More than a dozen sticks of dynamite planted by Ku Klux Klansmen exploded at a Birmingham church in 1963, killing four Black girls.
The “fifth little girl,” Sarah Collins Rudolph, survived but still has shards of glass in her body from the blast that took her sister, her right eye and her dreams of becoming a nurse. Rudolph, 69, is now seeking an apology from the state and compensation for what she says has been a lifetime of trauma.
A law firm working for free on Rudolph’s behalf sent a letter to Alabama Gov. Kay Ivey arguing that the words of state leaders, including Gov. George Wallace, at the time encouraged the racial violence that led to one of the most infamous acts of the civil rights era. Attorney Ishan K. Bhabha said Rudolph's story “cries out for justice.”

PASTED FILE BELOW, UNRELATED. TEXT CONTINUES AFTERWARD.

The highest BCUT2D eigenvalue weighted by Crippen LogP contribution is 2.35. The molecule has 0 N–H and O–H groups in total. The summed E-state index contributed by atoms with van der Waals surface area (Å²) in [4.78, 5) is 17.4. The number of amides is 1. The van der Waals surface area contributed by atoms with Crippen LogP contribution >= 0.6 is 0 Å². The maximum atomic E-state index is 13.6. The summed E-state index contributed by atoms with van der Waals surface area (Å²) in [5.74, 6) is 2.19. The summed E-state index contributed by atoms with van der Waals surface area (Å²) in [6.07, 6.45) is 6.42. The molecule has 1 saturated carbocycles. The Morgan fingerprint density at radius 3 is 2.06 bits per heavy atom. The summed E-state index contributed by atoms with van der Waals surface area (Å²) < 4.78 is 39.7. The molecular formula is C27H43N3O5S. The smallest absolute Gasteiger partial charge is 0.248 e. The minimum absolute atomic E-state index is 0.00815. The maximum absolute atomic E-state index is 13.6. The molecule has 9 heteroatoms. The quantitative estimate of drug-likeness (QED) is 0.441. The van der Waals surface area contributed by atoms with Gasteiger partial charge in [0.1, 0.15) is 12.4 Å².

“Her life was put on a fundamentally different track in an instant as a little girl,” said Bhabha.
The state has yet to respond to Rudolph.
The five girls were gathered in a downstairs washroom at Birmingham's 16th Street Baptist Church on the morning of Sept. 15, 1963, when a timed bomb planted by KKK members went off outside under a set of stairs. The blast killed Denise McNair, 11, and three 14-year-olds: Carole Robertson, Cynthia Wesley, and Addie Mae Collins, who was Rudolph’s sister.
Rudolph recalled that she and her sister had gone to the washroom to freshen up after walking to church. The other girls came in after their Sunday school class finished.
Denise asked Addie to tie the sash on her dress, Rudolph recalled.